A laser light beam is expanded in one direction only with the help of a cylindrical lens. This so called light sheet is then used to illuminate a flow seeded with tracer particles (smoke or tiny oil droplets in air, bubbles in water). In such a light sheet the light intensity detected in the plane of an observing camera will depend on the flow geometry and the concentration of the particles in the light sheet (if only one particle size is used for visualization). This technique provides a fast mean for real time flow visualization. At the Institute for Thermal Turbomachinery and Machine Dynamics a high-speed video camera (Kodak Ektapro 1000) might also be used for flow visualization. Depending on the laser power even larger areas can be illuminated and the flow visualized.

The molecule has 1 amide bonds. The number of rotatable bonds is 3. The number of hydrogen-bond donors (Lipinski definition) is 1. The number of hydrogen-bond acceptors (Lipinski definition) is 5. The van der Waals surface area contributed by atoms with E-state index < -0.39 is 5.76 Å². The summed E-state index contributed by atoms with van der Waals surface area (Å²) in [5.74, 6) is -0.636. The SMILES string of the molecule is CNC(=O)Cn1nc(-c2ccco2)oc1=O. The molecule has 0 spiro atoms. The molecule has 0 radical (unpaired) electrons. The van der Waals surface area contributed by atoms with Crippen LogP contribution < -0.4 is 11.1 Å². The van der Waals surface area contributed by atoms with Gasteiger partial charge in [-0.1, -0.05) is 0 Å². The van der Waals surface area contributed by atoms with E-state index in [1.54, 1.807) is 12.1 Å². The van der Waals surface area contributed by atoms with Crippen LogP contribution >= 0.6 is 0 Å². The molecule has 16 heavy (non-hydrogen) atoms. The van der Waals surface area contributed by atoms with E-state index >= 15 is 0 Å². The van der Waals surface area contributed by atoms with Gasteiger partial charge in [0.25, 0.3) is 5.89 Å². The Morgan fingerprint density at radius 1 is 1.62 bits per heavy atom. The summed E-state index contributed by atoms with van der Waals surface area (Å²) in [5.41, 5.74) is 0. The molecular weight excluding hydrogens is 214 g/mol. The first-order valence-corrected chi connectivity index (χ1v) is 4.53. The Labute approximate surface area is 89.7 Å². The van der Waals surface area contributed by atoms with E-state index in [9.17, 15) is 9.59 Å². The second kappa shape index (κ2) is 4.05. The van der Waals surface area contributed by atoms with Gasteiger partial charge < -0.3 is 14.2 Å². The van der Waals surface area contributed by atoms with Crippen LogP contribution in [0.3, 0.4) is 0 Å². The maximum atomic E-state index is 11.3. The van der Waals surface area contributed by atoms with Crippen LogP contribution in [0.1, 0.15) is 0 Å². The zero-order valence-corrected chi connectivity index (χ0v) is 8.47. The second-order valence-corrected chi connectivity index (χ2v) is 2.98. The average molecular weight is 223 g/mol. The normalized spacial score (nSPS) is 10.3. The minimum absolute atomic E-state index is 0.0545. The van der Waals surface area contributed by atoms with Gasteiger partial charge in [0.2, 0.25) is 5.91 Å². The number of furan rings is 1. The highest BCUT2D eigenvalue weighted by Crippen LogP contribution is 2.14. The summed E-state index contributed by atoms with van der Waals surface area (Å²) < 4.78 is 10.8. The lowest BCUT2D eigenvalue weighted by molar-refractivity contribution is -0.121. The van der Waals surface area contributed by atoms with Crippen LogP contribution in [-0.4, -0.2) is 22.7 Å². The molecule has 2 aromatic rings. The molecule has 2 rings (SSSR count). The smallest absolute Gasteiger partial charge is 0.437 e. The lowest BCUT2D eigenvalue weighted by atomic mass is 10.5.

The picture below shows the principle setup used in the linear cascade at the Institute for Thermal Turbomachinery and Machine Dynamics. This type of Schlieren visualization is used for all flow investigations in the transonic test rig. Here, flow with Mach 1.2 through a VKI-LS59 profile is shown (Projekt S6801).
This movie below was recorded in a specially designed Mach 2 nozzle (flow from the right). Under continuous operation small sized particles can be fed into the flow to study material erosion and compare flow measurements (LDA, PIV) with numerical results for two phase flows (Project S6807). A truncated wedge with a fully developed shock system can be seen: Green indicates a positive density gradient from right to left (red indicates the opposite) and blue indicates a positive density gradient from the upper part to the lower one (yellow indicates the opposite).